This past weekend the National Park Service (NPS) hosted me at Grand Canyon, and I gave the keynote talk for its Earth Day celebration to a crowd that hailed from all over the world. It wasn't the only vertiginous aspect of the trip. I hiked down into the canyon one day with rangers Marty Martel and Pam Edwards, and got a new appreciation for the word "steep." Another day I took a long stroll along the rim, transfixed by new views at every frequent turn. The truly grand facade stares at you, timeless. But of course time is what makes it. As my observation telescoped and expanded to try and (unsuccessfully) comprehend, a raptor silhouette made a long, graceful stitch in the scene. I couldn't tell if it was one of the California condors that have been successfully reintroduced to the park (though the population remains threatened by poisoning from lead bullets), but if it was, the prehistoric bird brought a pretty deep stretch of historical time into the present. The California condor has a wingspan of 9 feet. Against the scale of the canyon, size like that hardly counts -- could have been a turkey vulture, with a 5-foot wingspan.
Tagging along with Martell, beginning with his 7:30 a..m roll call with about 15 other "interps," or park ranger interpreters, I got a glimpse of a day in the life. One ranger was off to New York City, to help Sesame Street introduce a new puppet to the show, a park ranger! This makes me happy. Martell told me about meeting an East Indian octogenarian in robes he had encountered one day, who told him that as an 8-year-old he had seen photos of Vishnu Temple Peak in National Geographic and had wanted ever since to come see it. Martell pointed out the glorious peak, in a line of other religio-historically named formations, like Wotan's Throne, Solomon Temple, and Tower of Ra. The names furnish a drapery of human history on rocks that are orders of magnitude older than even our most ancient spiritual traditions. Martell told me the seeker wept with joy upon seeing Vishnu Temple Peak, hugged him, and moved on. As ephemeral as our naming might be, it helps evoke and contain the sense of transcendence and destiny to which the rocks otherwise silently testify. Or so we feel/think.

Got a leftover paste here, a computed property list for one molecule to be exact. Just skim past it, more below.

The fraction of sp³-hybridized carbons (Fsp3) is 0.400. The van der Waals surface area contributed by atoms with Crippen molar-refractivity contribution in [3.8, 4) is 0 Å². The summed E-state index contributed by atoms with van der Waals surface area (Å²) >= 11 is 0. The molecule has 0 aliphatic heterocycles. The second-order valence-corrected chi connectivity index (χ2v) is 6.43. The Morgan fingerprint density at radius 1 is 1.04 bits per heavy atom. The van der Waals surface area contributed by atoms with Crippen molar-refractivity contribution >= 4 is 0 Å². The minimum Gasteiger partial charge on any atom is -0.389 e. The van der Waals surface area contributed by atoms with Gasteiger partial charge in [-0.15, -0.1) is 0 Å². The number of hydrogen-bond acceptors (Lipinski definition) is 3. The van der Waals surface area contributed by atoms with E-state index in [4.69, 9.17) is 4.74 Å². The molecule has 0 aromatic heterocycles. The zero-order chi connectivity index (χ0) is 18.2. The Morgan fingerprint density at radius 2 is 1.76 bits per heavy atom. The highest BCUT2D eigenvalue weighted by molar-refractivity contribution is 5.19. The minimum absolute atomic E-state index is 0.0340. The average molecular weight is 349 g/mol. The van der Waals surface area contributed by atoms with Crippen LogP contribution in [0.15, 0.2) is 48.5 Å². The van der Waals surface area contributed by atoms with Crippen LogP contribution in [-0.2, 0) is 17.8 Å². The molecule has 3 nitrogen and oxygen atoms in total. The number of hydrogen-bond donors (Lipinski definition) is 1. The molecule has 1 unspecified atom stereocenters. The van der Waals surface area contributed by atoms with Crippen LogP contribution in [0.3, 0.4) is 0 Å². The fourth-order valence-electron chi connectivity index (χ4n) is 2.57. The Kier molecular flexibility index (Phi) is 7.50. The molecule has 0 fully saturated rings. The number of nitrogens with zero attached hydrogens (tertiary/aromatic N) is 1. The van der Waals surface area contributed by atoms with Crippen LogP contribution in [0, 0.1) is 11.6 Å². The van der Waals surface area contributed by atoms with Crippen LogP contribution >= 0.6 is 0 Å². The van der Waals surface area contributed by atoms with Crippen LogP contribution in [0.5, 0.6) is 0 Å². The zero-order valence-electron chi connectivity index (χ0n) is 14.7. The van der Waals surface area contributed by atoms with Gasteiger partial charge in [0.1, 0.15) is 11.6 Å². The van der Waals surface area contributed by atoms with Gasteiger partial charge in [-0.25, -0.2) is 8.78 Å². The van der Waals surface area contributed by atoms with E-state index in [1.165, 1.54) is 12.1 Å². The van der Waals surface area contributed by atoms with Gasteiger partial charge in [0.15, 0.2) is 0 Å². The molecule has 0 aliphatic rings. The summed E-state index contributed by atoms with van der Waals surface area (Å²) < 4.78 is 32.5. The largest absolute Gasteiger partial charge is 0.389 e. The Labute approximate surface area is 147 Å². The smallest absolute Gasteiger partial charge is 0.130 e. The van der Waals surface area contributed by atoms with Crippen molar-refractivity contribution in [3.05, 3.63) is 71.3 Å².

Ah, the human. When he introduced me to the gathered crowd, Martell told them about how one of the major topics of my books, trophic cascades, is impacting the park. Indeed all of us could see it everyday -- rangy elk chomping down every little bit of greenery between the signage and the stones. Martell explained that mountain lions do range in the outer precincts of the park, but not close to the human presence; the elk know what side of the canyon their bread is buttered on. He mentioned discussions about bringing the wolf back to Grand Canyon's ecosystem. That they deal with such difficult complexities in the human-wildlife balance, or lack of it, is another reason to value and respect our park rangers.
On Sunday I manned a table of books with Phil Payne, from the Grand Canyon Association, who after hearing my rap several times became better at articulating it than I am, and helped explain both the science and the entertainment value of the book. All weekend I heard murmurings from park rangers that their boss, Superintendent Dave Uberuaga, "is awesome," and there he was, gamely dressed in plastic bags in honor of Earth Day, chatting with little children and not even scaring them! The Grand Canyon is impressive in every way, including, in fact, the human way, and these good folks are stewarding this treasure with seriousness and love. Now remember, it's still National Parks week, which means entry fees are waived -- so go see for yourself!